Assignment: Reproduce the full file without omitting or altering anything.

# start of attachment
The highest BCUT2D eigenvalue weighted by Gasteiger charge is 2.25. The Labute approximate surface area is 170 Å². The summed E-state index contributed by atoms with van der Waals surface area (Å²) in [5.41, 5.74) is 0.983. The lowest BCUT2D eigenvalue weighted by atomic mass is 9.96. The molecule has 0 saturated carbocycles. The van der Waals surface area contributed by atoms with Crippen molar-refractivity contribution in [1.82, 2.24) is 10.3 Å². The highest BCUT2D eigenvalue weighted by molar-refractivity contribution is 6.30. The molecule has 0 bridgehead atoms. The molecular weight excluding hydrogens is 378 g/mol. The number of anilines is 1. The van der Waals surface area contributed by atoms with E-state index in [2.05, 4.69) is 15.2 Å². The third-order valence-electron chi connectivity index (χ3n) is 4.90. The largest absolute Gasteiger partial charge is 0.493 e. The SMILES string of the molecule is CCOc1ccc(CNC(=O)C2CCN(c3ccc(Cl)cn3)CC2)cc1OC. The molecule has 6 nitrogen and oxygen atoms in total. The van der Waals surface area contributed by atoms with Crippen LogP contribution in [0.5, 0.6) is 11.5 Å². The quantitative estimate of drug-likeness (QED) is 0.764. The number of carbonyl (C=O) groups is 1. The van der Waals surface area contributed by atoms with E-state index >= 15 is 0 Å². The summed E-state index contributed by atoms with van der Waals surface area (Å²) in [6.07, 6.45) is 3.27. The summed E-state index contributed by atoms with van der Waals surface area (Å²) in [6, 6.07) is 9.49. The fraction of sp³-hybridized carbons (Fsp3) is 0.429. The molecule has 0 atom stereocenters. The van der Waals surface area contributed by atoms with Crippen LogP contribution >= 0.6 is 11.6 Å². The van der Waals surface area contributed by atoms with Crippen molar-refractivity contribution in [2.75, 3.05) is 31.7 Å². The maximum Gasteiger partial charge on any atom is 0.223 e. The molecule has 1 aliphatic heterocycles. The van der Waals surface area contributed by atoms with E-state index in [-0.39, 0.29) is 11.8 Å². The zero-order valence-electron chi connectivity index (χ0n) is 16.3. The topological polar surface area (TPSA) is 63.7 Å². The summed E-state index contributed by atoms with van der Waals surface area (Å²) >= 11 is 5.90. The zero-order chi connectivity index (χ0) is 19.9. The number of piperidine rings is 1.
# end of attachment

The highest BCUT2D eigenvalue weighted by Gasteiger charge is 2.25. The Labute approximate surface area is 170 Å². The summed E-state index contributed by atoms with van der Waals surface area (Å²) in [5.41, 5.74) is 0.983. The lowest BCUT2D eigenvalue weighted by atomic mass is 9.96. The molecule has 0 saturated carbocycles. The van der Waals surface area contributed by atoms with Crippen molar-refractivity contribution in [1.82, 2.24) is 10.3 Å². The highest BCUT2D eigenvalue weighted by molar-refractivity contribution is 6.30. The molecule has 0 bridgehead atoms. The molecular weight excluding hydrogens is 378 g/mol. The number of anilines is 1. The van der Waals surface area contributed by atoms with E-state index in [2.05, 4.69) is 15.2 Å². The third-order valence-electron chi connectivity index (χ3n) is 4.90. The largest absolute Gasteiger partial charge is 0.493 e. The SMILES string of the molecule is CCOc1ccc(CNC(=O)C2CCN(c3ccc(Cl)cn3)CC2)cc1OC. The molecule has 6 nitrogen and oxygen atoms in total. The van der Waals surface area contributed by atoms with Crippen LogP contribution in [0.5, 0.6) is 11.5 Å². The quantitative estimate of drug-likeness (QED) is 0.764. The number of carbonyl (C=O) groups is 1. The van der Waals surface area contributed by atoms with E-state index >= 15 is 0 Å². The summed E-state index contributed by atoms with van der Waals surface area (Å²) in [6.07, 6.45) is 3.27. The summed E-state index contributed by atoms with van der Waals surface area (Å²) in [6, 6.07) is 9.49. The fraction of sp³-hybridized carbons (Fsp3) is 0.429. The molecule has 0 atom stereocenters. The van der Waals surface area contributed by atoms with Crippen LogP contribution >= 0.6 is 11.6 Å². The van der Waals surface area contributed by atoms with Crippen molar-refractivity contribution in [2.75, 3.05) is 31.7 Å². The maximum Gasteiger partial charge on any atom is 0.223 e. The molecule has 1 aliphatic heterocycles. The van der Waals surface area contributed by atoms with E-state index in [-0.39, 0.29) is 11.8 Å². The zero-order valence-electron chi connectivity index (χ0n) is 16.3. The topological polar surface area (TPSA) is 63.7 Å². The summed E-state index contributed by atoms with van der Waals surface area (Å²) >= 11 is 5.90. The zero-order chi connectivity index (χ0) is 19.9. The number of piperidine rings is 1.